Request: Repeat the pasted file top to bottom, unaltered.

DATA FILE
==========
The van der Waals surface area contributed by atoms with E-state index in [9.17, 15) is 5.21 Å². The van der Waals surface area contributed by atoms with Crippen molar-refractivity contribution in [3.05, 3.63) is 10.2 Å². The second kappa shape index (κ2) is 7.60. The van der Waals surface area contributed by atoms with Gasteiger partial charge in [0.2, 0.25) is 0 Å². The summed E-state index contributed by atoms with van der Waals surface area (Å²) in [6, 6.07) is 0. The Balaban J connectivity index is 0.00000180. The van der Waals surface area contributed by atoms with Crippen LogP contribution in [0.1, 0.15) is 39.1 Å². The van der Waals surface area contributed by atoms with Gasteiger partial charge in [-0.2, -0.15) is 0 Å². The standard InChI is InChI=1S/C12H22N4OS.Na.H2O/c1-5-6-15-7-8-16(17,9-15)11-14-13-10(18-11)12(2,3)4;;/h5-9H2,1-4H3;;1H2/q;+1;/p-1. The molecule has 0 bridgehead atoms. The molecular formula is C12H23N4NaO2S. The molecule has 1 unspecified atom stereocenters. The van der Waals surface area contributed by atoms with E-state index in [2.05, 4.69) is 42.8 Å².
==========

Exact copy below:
The van der Waals surface area contributed by atoms with E-state index in [9.17, 15) is 5.21 Å². The van der Waals surface area contributed by atoms with Crippen molar-refractivity contribution in [3.05, 3.63) is 10.2 Å². The second kappa shape index (κ2) is 7.60. The van der Waals surface area contributed by atoms with Gasteiger partial charge in [0.2, 0.25) is 0 Å². The summed E-state index contributed by atoms with van der Waals surface area (Å²) in [6, 6.07) is 0. The Balaban J connectivity index is 0.00000180. The van der Waals surface area contributed by atoms with Crippen LogP contribution in [0.1, 0.15) is 39.1 Å². The van der Waals surface area contributed by atoms with Gasteiger partial charge in [-0.2, -0.15) is 0 Å². The standard InChI is InChI=1S/C12H22N4OS.Na.H2O/c1-5-6-15-7-8-16(17,9-15)11-14-13-10(18-11)12(2,3)4;;/h5-9H2,1-4H3;;1H2/q;+1;/p-1. The molecule has 0 bridgehead atoms. The molecular formula is C12H23N4NaO2S. The molecule has 1 unspecified atom stereocenters. The van der Waals surface area contributed by atoms with E-state index in [2.05, 4.69) is 42.8 Å².